Kacey Musgraves – star-crossed (2021) [FLAC 24bit/48kHz]

Kacey Musgraves – star-crossed (2021)
FLAC (tracks) 24bit/48kHz | Time – 47:27 minutes | 570 MB | Genre: Country, Pop, Female Vocal
Studio Masters, Official Digital Download | Front Cover | © MCA Nashville

Kacey Musgraves’ new album star-crossed is a bold, empowering, and personal series of songs that displays the 6x GRAMMY Award winner’s continued growth as one of the finest singer-songwriters of our time. It’s the follow-up to Golden Hour, which earned Musgraves her third No. 1 on Billboard’s Top Country Albums chart and distinguished her as only the third artist ever to take home Album of the Year at the GRAMMY Awards, CMA Awards, and ACM Awards.

For months before the release of her fourth album, Kacey Musgraves made it clear that star-crossed was going to be her big breakup record: a follow-up to both her three-year marriage to singer-songwriter Ruston Kelly and her blissful-in-love album Golden Hour. But this is no vengeful divorc’ee screed; Musgraves charts all the stages of break-up grief-denial, anger, bargaining, depression, acceptance. Stark opener “star-crossed,” helped along by Spanish guitar, sets the scene as one of melodrama by going so far as to draw allusions to Romeo and Juliet. While its lyrics present Musgraves and Kelly’s love as one for the storybooks, AutoTune-heavy “good wife” offers a much more pedestrian view. She weighs the struggles of marital conflict (the bargaining lines of “I could be more fun … I could pack him a bowl”) against the idea of giving up (“I could probably make it on my own … I don’t want to be alone”). Musgraves has cited Sade and Daft Punk as influences-along with Weezer, Bill Withers and the Eagles-for the album, and this song is their crossroads. “breadwinner” is one of the few times she dips into the brutally honest territory of the Chicks’ Gaslighter, offering a peek into what it was like being married to a (much, much) less successful songwriter: “He wants a breadwinner/ He wants your dinner/ Until he ain’t hungry anymore/ He wants your shimmer/ To make him feel bigger.” Even as the words sting, it remains sonically cool. As Musgraves moves more toward chilly synths and shimmering dance beats on tracks like “simple times” and “cherry blossom,” there are also moments that feel like “old Kacey.” You can hear it in the way her voice breaks just a little on the gentle “angel” (which finds her taking responsibility for her own human downfalls-as in, she’s no angel). Gorgeous “camera roll,” which could be an outtake from one of her early records, is like a modern-day answer to Paul Simon’s “Kodachrome” and the slippery trick of photographic nostalgia. Musgraves has always been able to convey bittersweetness better than just about anyone else in her generation, and you really feel it here: “Chronological order ain’t nothing but torture/ Scroll too far back, that’s what you get/ I don’t wanna see ’em, but I can’t delete ’em.” It all closes out with a dustily spooky, almost David Lynch-ian cover of the stirring ballad “gracias la vida” by late Chilean activist and folk legend Violeta Parra. As heart-wrenching as the song sounds, its translated words offer great empathy and hope: “Thanks to life, which has given me so much/ It gave me laughter and it gave me tears … The two elements that make up my song/ And your song, as well, which is the same song.” – Shelly Ridenour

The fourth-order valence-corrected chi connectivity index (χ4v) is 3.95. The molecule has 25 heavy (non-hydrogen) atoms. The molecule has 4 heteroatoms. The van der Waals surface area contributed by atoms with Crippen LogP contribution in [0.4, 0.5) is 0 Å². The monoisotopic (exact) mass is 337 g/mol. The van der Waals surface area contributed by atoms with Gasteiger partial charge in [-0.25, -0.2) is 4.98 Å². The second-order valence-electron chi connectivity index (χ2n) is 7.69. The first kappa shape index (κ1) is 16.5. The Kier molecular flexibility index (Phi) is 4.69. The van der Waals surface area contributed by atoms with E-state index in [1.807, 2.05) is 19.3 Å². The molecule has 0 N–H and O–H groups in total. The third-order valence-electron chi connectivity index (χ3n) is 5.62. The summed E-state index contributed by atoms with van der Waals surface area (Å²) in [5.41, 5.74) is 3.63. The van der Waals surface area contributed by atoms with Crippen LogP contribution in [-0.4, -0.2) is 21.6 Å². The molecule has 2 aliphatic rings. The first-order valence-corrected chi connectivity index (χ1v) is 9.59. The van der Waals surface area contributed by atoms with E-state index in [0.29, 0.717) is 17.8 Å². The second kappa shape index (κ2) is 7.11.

1. star-crossed (03:19)
2. good wife (03:51)
3. cherry blossom (03:04)
4. simple times (02:47)
5. if this was a movie.. (03:14)
6. justified (03:00)
7. angel (02:19)
8. breadwinner (03:20)
9. camera roll (02:39)
10. easier said (03:07)
11. hookup scene (03:21)
12. keep lookin’ up (02:46)
13. what doesn’t kill me (02:17)
14. there is a light (03:51)
15. gracias a la vida (04:32)